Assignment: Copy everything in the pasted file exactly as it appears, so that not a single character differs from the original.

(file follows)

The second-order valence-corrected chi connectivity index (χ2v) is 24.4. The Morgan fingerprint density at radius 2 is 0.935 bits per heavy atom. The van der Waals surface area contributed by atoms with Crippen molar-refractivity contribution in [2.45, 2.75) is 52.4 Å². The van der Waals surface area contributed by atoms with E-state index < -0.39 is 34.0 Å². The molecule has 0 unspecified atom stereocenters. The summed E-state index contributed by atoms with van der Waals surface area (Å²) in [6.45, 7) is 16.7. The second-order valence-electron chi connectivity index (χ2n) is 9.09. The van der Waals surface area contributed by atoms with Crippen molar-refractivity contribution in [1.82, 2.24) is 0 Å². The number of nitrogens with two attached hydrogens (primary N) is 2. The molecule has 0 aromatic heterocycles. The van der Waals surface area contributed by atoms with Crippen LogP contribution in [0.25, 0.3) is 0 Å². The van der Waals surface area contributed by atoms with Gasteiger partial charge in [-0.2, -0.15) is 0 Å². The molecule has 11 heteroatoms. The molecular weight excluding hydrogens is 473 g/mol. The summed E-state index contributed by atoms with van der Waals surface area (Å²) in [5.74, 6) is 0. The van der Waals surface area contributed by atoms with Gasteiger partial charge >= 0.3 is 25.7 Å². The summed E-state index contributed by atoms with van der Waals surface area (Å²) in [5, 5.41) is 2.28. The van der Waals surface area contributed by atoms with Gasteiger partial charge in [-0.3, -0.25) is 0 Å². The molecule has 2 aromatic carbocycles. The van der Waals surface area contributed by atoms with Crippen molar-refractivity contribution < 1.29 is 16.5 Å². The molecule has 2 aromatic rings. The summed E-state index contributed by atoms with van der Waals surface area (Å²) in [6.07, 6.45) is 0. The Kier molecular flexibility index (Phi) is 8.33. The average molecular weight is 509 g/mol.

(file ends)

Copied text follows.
The second-order valence-corrected chi connectivity index (χ2v) is 24.4. The Morgan fingerprint density at radius 2 is 0.935 bits per heavy atom. The van der Waals surface area contributed by atoms with Crippen molar-refractivity contribution in [2.45, 2.75) is 52.4 Å². The van der Waals surface area contributed by atoms with E-state index < -0.39 is 34.0 Å². The molecule has 0 unspecified atom stereocenters. The summed E-state index contributed by atoms with van der Waals surface area (Å²) in [6.45, 7) is 16.7. The second-order valence-electron chi connectivity index (χ2n) is 9.09. The van der Waals surface area contributed by atoms with Crippen molar-refractivity contribution in [1.82, 2.24) is 0 Å². The number of nitrogens with two attached hydrogens (primary N) is 2. The molecule has 0 aromatic heterocycles. The van der Waals surface area contributed by atoms with Crippen LogP contribution in [0.25, 0.3) is 0 Å². The van der Waals surface area contributed by atoms with Gasteiger partial charge in [-0.2, -0.15) is 0 Å². The molecule has 11 heteroatoms. The molecular weight excluding hydrogens is 473 g/mol. The summed E-state index contributed by atoms with van der Waals surface area (Å²) in [5.74, 6) is 0. The van der Waals surface area contributed by atoms with Gasteiger partial charge >= 0.3 is 25.7 Å². The summed E-state index contributed by atoms with van der Waals surface area (Å²) in [5, 5.41) is 2.28. The van der Waals surface area contributed by atoms with Gasteiger partial charge in [-0.3, -0.25) is 0 Å². The molecule has 2 aromatic carbocycles. The van der Waals surface area contributed by atoms with Crippen molar-refractivity contribution < 1.29 is 16.5 Å². The molecule has 2 aromatic rings. The summed E-state index contributed by atoms with van der Waals surface area (Å²) in [6.07, 6.45) is 0. The Kier molecular flexibility index (Phi) is 8.33. The average molecular weight is 509 g/mol.